When a $40 million loan and subsequent financing round finally closed on Christmas Eve 2008, Musk said the company was just three days away from bankruptcy.

tesla bankruptcy story
Elon Musk on Tesla bankruptcy

But a $40 million loan to pull Tesla back from the brink of bankruptcy didn’t suddenly right the ship. The strategic guidance of CFO Deepak Ahuja did.

The Solution: IPO As a Funding Strategy, Not an Exit.

Ahuja helped guide Tesla out of these darkest days by treating the company’s June 2010 IPO as a funding strategy rather than an exit strategy.

At the time, Ahuja wondered if he’d be a casualty of Tesla’s big round of layoffs. He’d only joined the company a few months before the economic crash. And he said it might have made sense: “Why have a high-paid CFO when you don’t need it?”

Except times of financial crisis are exactly when you need a strategic, right-hand CFO on board. And Musk must have recognized that, because he kept Ahuja to help get Tesla back on track.

The truth was that Tesla would always need more money. That’s just the nature of the auto industry. That’s why Ahuja and Musk started down the IPO path. According to Ahuja:

“For us, an IPO was not an exit strategy. For us, that was the best way to get capital at the lowest cost possible: by going to the public market. An automotive company is asset-intensive. We knew we needed billions of dollars, and there was no VC in the Valley who was going to give us even $100 million. . . . That was the only reason we went public, knowing that it came with a lot of pain in terms of disclosures, in terms of visibility, and so forth. It was the right strategy for us.”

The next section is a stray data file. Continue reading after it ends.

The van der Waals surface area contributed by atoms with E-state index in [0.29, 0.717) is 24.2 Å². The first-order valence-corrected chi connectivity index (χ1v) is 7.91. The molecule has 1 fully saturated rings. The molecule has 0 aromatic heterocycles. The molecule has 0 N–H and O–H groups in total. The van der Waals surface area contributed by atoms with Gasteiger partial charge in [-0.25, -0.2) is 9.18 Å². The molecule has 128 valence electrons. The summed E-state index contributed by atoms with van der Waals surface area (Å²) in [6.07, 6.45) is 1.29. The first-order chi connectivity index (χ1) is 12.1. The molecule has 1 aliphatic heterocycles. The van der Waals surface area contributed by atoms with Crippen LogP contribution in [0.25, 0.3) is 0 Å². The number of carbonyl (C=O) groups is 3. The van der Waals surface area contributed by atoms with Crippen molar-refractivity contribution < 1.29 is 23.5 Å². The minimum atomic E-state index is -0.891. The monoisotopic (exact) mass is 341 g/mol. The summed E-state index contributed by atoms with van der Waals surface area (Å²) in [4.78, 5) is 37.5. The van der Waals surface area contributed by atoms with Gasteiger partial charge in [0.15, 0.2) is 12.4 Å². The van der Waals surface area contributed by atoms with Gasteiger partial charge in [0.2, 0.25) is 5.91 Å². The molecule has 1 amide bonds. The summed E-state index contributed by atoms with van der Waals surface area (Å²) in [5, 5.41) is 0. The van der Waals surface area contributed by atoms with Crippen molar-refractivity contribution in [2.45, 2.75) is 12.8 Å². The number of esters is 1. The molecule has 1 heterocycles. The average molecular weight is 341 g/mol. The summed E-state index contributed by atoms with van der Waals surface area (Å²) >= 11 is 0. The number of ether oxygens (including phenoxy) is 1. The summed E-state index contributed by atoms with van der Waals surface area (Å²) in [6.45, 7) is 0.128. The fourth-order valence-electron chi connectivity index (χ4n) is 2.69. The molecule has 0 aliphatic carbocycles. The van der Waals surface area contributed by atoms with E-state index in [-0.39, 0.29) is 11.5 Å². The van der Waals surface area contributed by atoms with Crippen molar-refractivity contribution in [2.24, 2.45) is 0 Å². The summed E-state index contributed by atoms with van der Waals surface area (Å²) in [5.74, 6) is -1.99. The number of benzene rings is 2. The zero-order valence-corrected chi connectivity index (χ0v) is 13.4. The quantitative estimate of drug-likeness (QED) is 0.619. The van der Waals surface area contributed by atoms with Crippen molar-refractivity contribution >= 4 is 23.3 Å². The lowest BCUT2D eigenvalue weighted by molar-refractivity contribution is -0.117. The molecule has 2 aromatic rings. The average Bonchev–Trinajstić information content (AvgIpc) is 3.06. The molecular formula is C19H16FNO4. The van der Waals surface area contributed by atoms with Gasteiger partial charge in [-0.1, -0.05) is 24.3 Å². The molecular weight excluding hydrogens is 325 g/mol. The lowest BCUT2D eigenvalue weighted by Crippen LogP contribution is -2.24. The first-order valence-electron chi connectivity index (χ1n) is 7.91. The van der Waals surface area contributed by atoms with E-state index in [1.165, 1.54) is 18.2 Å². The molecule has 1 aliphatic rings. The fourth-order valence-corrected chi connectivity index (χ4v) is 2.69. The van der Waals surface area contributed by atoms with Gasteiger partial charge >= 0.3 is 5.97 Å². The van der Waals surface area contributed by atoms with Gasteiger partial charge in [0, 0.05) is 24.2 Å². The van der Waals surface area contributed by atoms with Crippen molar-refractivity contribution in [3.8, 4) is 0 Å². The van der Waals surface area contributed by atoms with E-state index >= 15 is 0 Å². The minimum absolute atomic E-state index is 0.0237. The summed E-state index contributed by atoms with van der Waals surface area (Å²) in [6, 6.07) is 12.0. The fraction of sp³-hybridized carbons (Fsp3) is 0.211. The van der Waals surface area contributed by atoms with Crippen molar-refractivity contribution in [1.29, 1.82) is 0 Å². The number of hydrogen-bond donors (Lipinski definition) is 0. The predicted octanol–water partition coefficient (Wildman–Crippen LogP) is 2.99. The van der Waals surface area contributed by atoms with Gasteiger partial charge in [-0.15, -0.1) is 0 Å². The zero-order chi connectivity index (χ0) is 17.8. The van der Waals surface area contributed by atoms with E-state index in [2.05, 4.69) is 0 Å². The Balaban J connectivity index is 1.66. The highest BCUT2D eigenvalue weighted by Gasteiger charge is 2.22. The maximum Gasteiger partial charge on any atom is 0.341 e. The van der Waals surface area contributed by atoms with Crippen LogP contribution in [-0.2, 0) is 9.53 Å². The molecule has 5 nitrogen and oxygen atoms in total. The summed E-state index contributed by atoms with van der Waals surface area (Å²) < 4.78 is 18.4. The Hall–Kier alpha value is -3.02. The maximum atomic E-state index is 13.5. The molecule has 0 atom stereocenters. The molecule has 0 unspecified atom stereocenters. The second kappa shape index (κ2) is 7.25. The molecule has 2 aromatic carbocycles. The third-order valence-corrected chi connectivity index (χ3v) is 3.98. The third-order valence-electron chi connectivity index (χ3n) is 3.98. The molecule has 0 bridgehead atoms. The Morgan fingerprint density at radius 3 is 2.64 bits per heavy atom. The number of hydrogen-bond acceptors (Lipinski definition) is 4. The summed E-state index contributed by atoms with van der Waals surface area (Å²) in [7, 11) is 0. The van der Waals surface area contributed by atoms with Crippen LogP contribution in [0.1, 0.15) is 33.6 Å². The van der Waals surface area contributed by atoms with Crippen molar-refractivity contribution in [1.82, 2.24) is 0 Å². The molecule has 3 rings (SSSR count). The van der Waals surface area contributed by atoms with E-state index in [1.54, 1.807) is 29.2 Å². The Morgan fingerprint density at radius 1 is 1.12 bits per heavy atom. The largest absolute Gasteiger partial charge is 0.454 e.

The IPO didn’t magically eliminate Tesla’s financial challenges. But it did help the company finish climbing out of its 2008 near-bankruptcy crisis and set Tesla on the path to becoming the world’s most valuable automaker 10 years later.

Near-Bankruptcy Crisis #2: Production Hell with the Model 3

When Tesla tried to ramp up to mass production of its Model 3 car, it went through production hell between 2017 and 2019 that brought the company to the brink of bankruptcy once again.

The Model 3 presented an existential crisis for Tesla. And that crisis was one of the main reasons that Musk brought Ahuja back to Tesla in February 2017, after he’d retired in 2015.

The more affordable mass-market model was crucial to the company’s long-term success. But Ahuja noted that the product just wasn’t ready, and that time to market was far longer than initially expected. He told CNBC:

“To compound it, we had this super-aggressive production ramp we thought would go from zero to 400 cars a week, in six months, and we could barely touch 200. Dealing with that becomes an existential crisis because the revenue is not coming and costs are piling up.”